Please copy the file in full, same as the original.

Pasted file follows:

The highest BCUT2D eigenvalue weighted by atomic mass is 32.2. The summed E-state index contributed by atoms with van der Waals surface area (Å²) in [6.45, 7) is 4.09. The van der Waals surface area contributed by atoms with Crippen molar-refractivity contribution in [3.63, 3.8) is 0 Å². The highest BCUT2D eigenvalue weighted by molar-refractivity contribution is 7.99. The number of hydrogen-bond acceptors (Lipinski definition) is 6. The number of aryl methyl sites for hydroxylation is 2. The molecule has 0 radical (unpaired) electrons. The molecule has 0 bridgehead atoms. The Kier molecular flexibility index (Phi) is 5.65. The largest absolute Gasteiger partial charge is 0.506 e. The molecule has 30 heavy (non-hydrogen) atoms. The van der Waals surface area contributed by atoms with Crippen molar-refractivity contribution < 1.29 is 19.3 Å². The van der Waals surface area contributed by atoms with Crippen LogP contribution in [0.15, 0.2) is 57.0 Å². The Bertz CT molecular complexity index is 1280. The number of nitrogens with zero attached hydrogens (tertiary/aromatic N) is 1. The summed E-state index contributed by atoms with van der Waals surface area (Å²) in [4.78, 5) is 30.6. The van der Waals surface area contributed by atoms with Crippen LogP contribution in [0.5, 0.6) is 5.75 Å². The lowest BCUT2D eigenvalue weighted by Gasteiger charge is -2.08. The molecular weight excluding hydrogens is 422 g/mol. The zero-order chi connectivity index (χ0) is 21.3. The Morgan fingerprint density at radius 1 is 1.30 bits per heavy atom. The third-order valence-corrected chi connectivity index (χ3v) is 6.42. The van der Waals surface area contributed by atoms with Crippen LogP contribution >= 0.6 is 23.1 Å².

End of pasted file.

The highest BCUT2D eigenvalue weighted by atomic mass is 32.2. The summed E-state index contributed by atoms with van der Waals surface area (Å²) in [6.45, 7) is 4.09. The van der Waals surface area contributed by atoms with Crippen molar-refractivity contribution in [3.63, 3.8) is 0 Å². The highest BCUT2D eigenvalue weighted by molar-refractivity contribution is 7.99. The number of hydrogen-bond acceptors (Lipinski definition) is 6. The number of aryl methyl sites for hydroxylation is 2. The molecule has 0 radical (unpaired) electrons. The molecule has 0 bridgehead atoms. The Kier molecular flexibility index (Phi) is 5.65. The largest absolute Gasteiger partial charge is 0.506 e. The molecule has 30 heavy (non-hydrogen) atoms. The van der Waals surface area contributed by atoms with Crippen molar-refractivity contribution < 1.29 is 19.3 Å². The van der Waals surface area contributed by atoms with Crippen LogP contribution in [0.15, 0.2) is 57.0 Å². The Bertz CT molecular complexity index is 1280. The number of nitrogens with zero attached hydrogens (tertiary/aromatic N) is 1. The summed E-state index contributed by atoms with van der Waals surface area (Å²) in [4.78, 5) is 30.6. The van der Waals surface area contributed by atoms with Crippen LogP contribution in [0.5, 0.6) is 5.75 Å². The lowest BCUT2D eigenvalue weighted by Gasteiger charge is -2.08. The molecular weight excluding hydrogens is 422 g/mol. The zero-order chi connectivity index (χ0) is 21.3. The Morgan fingerprint density at radius 1 is 1.30 bits per heavy atom. The third-order valence-corrected chi connectivity index (χ3v) is 6.42. The van der Waals surface area contributed by atoms with Crippen LogP contribution >= 0.6 is 23.1 Å².